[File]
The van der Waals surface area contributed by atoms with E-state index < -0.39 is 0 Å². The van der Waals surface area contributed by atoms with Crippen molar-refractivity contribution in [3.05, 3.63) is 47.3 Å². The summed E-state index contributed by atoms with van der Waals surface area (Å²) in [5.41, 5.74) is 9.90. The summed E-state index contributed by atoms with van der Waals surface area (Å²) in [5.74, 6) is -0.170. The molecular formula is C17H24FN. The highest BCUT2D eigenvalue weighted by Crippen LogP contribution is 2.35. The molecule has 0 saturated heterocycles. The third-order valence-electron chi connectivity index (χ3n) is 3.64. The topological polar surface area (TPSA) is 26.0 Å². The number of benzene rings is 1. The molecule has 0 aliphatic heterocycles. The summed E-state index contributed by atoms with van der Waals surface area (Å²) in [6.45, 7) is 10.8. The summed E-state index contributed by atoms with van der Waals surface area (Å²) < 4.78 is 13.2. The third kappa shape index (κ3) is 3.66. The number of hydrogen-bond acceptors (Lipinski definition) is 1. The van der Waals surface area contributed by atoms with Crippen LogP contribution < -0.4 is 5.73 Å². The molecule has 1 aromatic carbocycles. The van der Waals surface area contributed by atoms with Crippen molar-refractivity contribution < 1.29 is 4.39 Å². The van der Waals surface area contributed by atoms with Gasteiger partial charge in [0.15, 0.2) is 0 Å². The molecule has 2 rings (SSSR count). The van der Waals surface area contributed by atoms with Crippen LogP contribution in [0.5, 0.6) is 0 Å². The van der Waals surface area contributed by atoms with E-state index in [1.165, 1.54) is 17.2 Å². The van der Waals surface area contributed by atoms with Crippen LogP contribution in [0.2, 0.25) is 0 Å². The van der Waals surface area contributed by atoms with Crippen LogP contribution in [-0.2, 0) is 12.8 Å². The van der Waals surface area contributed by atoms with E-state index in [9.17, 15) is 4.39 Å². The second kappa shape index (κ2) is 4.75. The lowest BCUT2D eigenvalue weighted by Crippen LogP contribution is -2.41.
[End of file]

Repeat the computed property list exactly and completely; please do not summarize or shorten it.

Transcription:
The van der Waals surface area contributed by atoms with E-state index < -0.39 is 0 Å². The van der Waals surface area contributed by atoms with Crippen molar-refractivity contribution in [3.05, 3.63) is 47.3 Å². The summed E-state index contributed by atoms with van der Waals surface area (Å²) in [5.41, 5.74) is 9.90. The summed E-state index contributed by atoms with van der Waals surface area (Å²) in [5.74, 6) is -0.170. The molecular formula is C17H24FN. The highest BCUT2D eigenvalue weighted by Crippen LogP contribution is 2.35. The molecule has 0 saturated heterocycles. The third-order valence-electron chi connectivity index (χ3n) is 3.64. The topological polar surface area (TPSA) is 26.0 Å². The number of benzene rings is 1. The molecule has 0 aliphatic heterocycles. The summed E-state index contributed by atoms with van der Waals surface area (Å²) in [6.45, 7) is 10.8. The summed E-state index contributed by atoms with van der Waals surface area (Å²) < 4.78 is 13.2. The third kappa shape index (κ3) is 3.66. The number of hydrogen-bond acceptors (Lipinski definition) is 1. The van der Waals surface area contributed by atoms with Crippen LogP contribution < -0.4 is 5.73 Å². The molecule has 1 aromatic carbocycles. The van der Waals surface area contributed by atoms with Crippen molar-refractivity contribution < 1.29 is 4.39 Å². The van der Waals surface area contributed by atoms with Gasteiger partial charge in [0.15, 0.2) is 0 Å². The molecule has 2 rings (SSSR count). The van der Waals surface area contributed by atoms with Crippen LogP contribution in [0.5, 0.6) is 0 Å². The van der Waals surface area contributed by atoms with E-state index in [1.165, 1.54) is 17.2 Å². The van der Waals surface area contributed by atoms with Crippen LogP contribution in [0.2, 0.25) is 0 Å². The van der Waals surface area contributed by atoms with Crippen LogP contribution in [-0.2, 0) is 12.8 Å². The van der Waals surface area contributed by atoms with E-state index in [9.17, 15) is 4.39 Å². The second kappa shape index (κ2) is 4.75. The lowest BCUT2D eigenvalue weighted by Crippen LogP contribution is -2.41.